What Moves the FTSE100?
The FTSE100 (UK100) is compiled of the 100 largest companies on the London Stock Exchange.
The number of points that indicate the value of the FTSE100 are compiled by measuring the values of the London Stock Exchange's largest 100 companies. These companies’ share values are weighted and calculated to give traders an accurate snapshot of the index.
What are the top FTSE100 companies?
FTSE100 companies are chosen based on their Free Float-Adjusted Market Capitalization, which represents the total value of their openly traded shares.
If a company has shares that are intended for board members or other individuals and are not traded publicly, they do not count towards this valuation. The largest companies on the FTSE100 are:
- Astrazeneca (AZN-L) - An international pharmaceutical company.
- GSK (GlaxoSmithKline) (GSK-L) - An international pharmaceutical company.
- British American Tobacco (BATS-L) - The world’s largest international tobacco group.
- Rio Tinto (RIO-L) - A global mining company.
- HSBC (HSBA-L) - An international bank.
- Diageo (DGE-L) - Producer of beer and spirits.
- Unilever (ULVR-L) - A consumer goods conglomerate producing food, hygienic goods, and other consumer products.
- Reckitt Benckiser Group (RB-L) - A Consumer goods producer.
- BP (British Petroleum) (BP-L) - An international energy company.
* Largest companies as of September 2020
What moves the FTSE100’s price?
The collective value of these companies affects the value of the FTSE100 on a daily basis.
For example, while Astrazeneca may have the largest market capitalization, it is weighted to keep its influence proportional. This ensures that one company cannot dominate the composite and the other 99 companies still hold influence on the listing’s valuation.
At the end of each day, the prices of these companies are calculated and placed into the determined formula, showing the overall movement of these top 100 companies. While some of the listed company’s share prices may have soared during that day’s trading sessions, others may have fallen. They are all calculated at the end of the day to see if the index has collectively risen or fallen during said trading day.
This helps traders better evaluate the index’s movements and volatility over a day, week, month, or even years.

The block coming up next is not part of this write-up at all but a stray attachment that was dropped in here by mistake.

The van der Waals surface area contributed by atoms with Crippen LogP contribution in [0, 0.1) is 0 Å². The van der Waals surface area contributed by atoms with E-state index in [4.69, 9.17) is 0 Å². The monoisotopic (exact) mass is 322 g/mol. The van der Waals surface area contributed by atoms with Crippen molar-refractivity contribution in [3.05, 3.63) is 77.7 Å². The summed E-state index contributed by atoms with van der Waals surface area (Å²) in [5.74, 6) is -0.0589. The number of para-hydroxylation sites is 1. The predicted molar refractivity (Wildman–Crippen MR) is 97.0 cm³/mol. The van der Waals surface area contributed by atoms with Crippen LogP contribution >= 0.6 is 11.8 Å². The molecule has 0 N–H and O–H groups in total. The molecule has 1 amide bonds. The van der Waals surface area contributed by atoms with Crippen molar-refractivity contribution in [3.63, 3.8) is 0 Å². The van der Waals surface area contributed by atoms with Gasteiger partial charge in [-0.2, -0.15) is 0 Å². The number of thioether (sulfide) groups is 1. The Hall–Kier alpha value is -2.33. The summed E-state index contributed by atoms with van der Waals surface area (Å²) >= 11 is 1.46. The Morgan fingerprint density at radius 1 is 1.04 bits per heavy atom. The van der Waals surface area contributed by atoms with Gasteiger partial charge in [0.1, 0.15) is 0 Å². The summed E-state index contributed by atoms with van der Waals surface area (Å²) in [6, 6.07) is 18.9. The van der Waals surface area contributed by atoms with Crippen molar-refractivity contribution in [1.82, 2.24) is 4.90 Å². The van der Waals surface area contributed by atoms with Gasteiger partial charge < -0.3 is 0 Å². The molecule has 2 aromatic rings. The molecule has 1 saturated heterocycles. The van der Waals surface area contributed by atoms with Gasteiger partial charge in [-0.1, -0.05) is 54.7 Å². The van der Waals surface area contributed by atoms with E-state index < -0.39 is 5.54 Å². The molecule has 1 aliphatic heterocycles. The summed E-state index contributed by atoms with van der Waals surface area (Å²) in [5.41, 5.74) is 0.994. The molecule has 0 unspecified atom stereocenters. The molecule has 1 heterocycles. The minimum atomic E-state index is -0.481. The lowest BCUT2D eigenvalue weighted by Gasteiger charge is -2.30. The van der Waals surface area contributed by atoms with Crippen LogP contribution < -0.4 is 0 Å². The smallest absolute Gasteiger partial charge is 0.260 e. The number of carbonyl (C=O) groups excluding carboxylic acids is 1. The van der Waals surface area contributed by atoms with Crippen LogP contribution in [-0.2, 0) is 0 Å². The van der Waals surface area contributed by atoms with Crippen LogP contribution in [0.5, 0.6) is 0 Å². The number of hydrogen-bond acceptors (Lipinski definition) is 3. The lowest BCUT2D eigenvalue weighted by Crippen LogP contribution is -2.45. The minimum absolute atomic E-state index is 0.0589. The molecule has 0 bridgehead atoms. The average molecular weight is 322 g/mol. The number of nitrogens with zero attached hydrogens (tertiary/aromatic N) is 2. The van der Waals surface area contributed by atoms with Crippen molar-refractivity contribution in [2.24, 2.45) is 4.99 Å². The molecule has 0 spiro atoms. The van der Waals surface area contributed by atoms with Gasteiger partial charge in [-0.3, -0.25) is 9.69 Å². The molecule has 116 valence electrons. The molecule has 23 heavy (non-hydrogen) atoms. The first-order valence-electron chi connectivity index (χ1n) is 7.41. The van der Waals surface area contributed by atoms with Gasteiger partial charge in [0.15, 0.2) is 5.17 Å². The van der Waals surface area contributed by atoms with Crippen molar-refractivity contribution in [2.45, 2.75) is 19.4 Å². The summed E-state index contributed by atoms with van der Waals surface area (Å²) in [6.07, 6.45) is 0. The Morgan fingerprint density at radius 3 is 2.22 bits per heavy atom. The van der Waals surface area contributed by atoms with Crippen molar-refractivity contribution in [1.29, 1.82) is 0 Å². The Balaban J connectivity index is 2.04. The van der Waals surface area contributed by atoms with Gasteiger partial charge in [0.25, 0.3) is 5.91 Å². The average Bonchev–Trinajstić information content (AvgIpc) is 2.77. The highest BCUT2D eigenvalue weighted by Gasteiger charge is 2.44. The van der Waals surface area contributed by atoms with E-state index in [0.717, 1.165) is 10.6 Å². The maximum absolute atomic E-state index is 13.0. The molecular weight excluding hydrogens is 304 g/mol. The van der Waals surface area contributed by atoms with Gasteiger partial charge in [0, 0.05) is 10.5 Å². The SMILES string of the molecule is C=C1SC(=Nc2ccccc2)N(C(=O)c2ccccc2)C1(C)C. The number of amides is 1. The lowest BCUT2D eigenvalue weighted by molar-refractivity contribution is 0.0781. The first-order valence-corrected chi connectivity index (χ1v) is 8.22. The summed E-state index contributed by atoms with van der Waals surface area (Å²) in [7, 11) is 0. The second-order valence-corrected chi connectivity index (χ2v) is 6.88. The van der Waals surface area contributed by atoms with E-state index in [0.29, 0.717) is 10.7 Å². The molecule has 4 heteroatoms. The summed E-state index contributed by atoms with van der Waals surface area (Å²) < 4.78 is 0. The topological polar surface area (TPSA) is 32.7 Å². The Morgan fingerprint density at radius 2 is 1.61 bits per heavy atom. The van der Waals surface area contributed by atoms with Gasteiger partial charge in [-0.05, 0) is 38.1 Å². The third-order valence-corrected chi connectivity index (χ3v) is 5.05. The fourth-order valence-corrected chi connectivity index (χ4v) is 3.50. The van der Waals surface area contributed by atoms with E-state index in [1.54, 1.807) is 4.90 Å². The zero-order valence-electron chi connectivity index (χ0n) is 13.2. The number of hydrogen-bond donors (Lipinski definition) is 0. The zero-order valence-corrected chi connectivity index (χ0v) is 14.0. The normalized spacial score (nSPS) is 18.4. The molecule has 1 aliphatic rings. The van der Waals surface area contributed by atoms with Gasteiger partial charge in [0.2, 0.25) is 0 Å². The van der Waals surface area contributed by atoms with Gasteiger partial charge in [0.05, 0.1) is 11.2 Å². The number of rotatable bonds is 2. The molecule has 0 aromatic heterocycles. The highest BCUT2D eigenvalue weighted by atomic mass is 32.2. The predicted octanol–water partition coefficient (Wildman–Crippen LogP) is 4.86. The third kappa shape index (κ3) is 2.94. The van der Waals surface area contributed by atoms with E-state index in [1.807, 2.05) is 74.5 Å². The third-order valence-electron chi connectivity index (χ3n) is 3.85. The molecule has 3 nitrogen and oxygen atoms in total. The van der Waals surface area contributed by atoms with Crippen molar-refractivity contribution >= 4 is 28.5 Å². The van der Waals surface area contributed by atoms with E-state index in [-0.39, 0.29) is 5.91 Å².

How do companies get onto the FTSE 100?
Board members of the London Stock Exchange Group, whose offerings include the FTSE 100, 250, and others, meet quarterly to review company standings and market valuations.
In order to qualify to be added on to this prestigious listing, companies are required to have a market capitalization that would place them as the 90th company or better. If they reach this mark, they will be automatically added to the composite.
In order to keep consistency and continuity, a company will not be automatically removed until they reach the equivalent of the 111th position. If this happens, they will be placed on the FTSE250 (LSEG’s largest 250 companies) listing assuming they have enough of a market capitalization to justify the placement.
For example, Company A’s value puts it in the 110th position on the listing. At the same time, Company B’s value has grown from not being on the composite to having a value that qualifies it for the 90th position.
During the LSEG’s quarterly evaluation meeting, they will decide to add Company B to the FTSE100, effectively bumping Company A down to the 111th position, giving it a nice placement on the FTSE250, but removing it from the FTSE100.
The FTSE100’s movements are a reflection of the day’s trading activity amongst its largest 100 companies. This number, which changes daily, keeps some traders on their toes as the index can still rise, even if some of it’s companies fall (and vice versa) as a result of how it is weighted.
How does Brexit affect the FTSE100?
The outcome of Brexit relied on the ability of the UK and EU governments to come to an agreement on taxes, trade, and a variety of other agreements. These agreements would allow for the UK to take back a higher level of independence while continuing to trade freely with Continental Europe.
While these economic zones will still be free to trade between each other, government policies are not all clear. How will electronic safety be monitored? What will the tax rates be? And most importantly, can companies retain their foreign workers who once were able to work in the UK because of their European Union citizenship?
These are only a few questions that traders need to consider but the biggest factor of Brexit is it’s inherent instability due to a lack of inter-governmental agreement.